Morcha to mark Constitution Day as ‘black day’Political experts in the districts say the Morcha reached a deal with the governing parties as a ‘face-saving’ move
The government has announced that September 19 (Ashwin 3) will be observed as Constitution Day, as the day marks one year of promulgation of the constitution. But the Sanghiya Gathabandhan, an alliance of the Madhesi and Janajati forces, has decided to observe it as “black day” in Madhes.
The Gathabandhan comprises seven Madhes-based parties, which collectively are known as the Samyukta Loktantrik Madhesi Morcha, and various Janajati forces.
The Morcha has long been protesting against the constitution, saying that the charter was pushed through and that it “marginalises various sections of society”.
Months-long protest launched by the Morcha in the Tarai following the constitution promulgation had resulted in scores of deaths.
The Morcha has been demanding that the constitution be amended to address the concerns raised by the Madhesi and Janajati groups.
Issues related to citizenship, provincial boundaries, representation in the Upper House are some of the demands of the Morcha and the Gathabandhan.
The Morcha in July decided to support the CPN (Maoist Centre) and the Nepali Congress (NC) to form a new government by toppling the KP Sharma Oli regime. A new dispensation was installed in Kathmandu in August with a promise that it would address Morcha’s concerns by amending the constitution.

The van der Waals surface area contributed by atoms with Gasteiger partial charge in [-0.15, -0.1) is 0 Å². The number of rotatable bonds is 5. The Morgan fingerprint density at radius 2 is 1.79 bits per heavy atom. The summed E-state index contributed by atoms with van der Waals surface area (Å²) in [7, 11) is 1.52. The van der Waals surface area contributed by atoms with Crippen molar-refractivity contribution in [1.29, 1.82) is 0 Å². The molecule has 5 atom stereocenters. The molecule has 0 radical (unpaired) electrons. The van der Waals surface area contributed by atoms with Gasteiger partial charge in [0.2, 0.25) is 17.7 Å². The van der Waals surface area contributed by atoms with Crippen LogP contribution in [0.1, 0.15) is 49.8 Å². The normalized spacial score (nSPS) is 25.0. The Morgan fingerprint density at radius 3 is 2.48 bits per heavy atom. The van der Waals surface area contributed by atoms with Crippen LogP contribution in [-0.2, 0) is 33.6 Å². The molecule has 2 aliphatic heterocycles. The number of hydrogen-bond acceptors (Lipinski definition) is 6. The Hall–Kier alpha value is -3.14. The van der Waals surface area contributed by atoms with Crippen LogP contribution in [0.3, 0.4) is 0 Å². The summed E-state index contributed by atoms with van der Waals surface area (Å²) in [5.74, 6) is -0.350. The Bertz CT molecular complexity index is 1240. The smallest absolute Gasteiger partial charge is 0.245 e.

Political experts here, however, say Morcha’s demands “will never be met”.
Leaders of the Madhesi Morcha and Sanghiya Gathabandhan have forged agreements with the NC and the Maoist Centre for “face saving”; their demands will never get addressed, they say.
Amid all this, a Morcha leader said “we don’t know what is happening” behind the scenes. “Madhesi people are waiting for results, their leaders have achieved nothing so far,” he said.
Madhesi leaders also said that they “are still doubt” the Maoist-NC government would address the demands of Madhesi people.
Tarai Madhes Loktantrik Party General Secretary of Jeetendra Sonal said parties have used Madhesi issues to get to power. “The new constitution will remain incomplete unless the demands of Madhesi people are addressed. The government so far has not shown any urgency to address the demands,” said Sonal.
Experts on the other hand say the constitution will not be amended until the ruling, opposition and protesting parties come together and make positive moves for the amendment.
“Though Madhesi parties were hopeful that the Puspha Kamal Dahal-led government would address Madhesi issues in the initial days, they seem disappointed now as nothing has happened even 45 days after Dahal took office,” said Prof Surendra Labh of Janakpur RR Campus.
All political parties and stakeholders have already understood that they have to address the demands of Madhesi parties to implement the constitution.
According to Binda Sahani, a political expert in Rautahat, constitution amendment is being done at the behest of foreign forces. “The leaders should have a feeling of nationality. Otherwise, country will be pushed into crisis,” said Sahani.
The agitating Madhesi leaders had sat 36 times for dialogue with the erstwhile Oli-led government, but no remarkable progress was made. Ram Kumar Yadav of Rupandehi said they had protested for their identity and proportional rights after the promulgation of new constitution. “We have got nothing from the Madhes protest,” said Yadav.